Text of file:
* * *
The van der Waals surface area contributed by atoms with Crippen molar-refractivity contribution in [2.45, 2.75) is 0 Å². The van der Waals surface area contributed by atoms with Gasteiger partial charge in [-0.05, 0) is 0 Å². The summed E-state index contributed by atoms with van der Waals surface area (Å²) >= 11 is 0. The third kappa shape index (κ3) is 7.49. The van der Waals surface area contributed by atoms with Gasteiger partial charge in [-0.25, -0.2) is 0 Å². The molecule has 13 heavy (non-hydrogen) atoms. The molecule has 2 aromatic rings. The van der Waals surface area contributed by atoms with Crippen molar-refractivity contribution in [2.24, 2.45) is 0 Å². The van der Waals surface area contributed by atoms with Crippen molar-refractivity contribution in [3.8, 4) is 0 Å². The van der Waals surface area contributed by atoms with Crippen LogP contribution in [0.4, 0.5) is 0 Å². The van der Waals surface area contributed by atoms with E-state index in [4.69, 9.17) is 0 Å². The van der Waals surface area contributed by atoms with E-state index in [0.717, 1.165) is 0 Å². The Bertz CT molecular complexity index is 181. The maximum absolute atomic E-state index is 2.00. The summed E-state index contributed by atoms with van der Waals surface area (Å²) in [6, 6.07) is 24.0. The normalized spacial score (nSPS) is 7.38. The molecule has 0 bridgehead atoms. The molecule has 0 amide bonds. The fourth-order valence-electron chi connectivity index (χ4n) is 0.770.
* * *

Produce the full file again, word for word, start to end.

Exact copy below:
The van der Waals surface area contributed by atoms with Crippen molar-refractivity contribution in [2.45, 2.75) is 0 Å². The van der Waals surface area contributed by atoms with Gasteiger partial charge in [-0.05, 0) is 0 Å². The summed E-state index contributed by atoms with van der Waals surface area (Å²) >= 11 is 0. The third kappa shape index (κ3) is 7.49. The van der Waals surface area contributed by atoms with Gasteiger partial charge in [-0.25, -0.2) is 0 Å². The molecule has 13 heavy (non-hydrogen) atoms. The molecule has 2 aromatic rings. The van der Waals surface area contributed by atoms with Crippen molar-refractivity contribution in [2.24, 2.45) is 0 Å². The van der Waals surface area contributed by atoms with Crippen molar-refractivity contribution in [3.8, 4) is 0 Å². The van der Waals surface area contributed by atoms with Crippen LogP contribution in [0.4, 0.5) is 0 Å². The van der Waals surface area contributed by atoms with E-state index in [4.69, 9.17) is 0 Å². The van der Waals surface area contributed by atoms with E-state index in [0.717, 1.165) is 0 Å². The Bertz CT molecular complexity index is 181. The maximum absolute atomic E-state index is 2.00. The summed E-state index contributed by atoms with van der Waals surface area (Å²) in [6, 6.07) is 24.0. The normalized spacial score (nSPS) is 7.38. The molecule has 0 bridgehead atoms. The molecule has 0 amide bonds. The fourth-order valence-electron chi connectivity index (χ4n) is 0.770.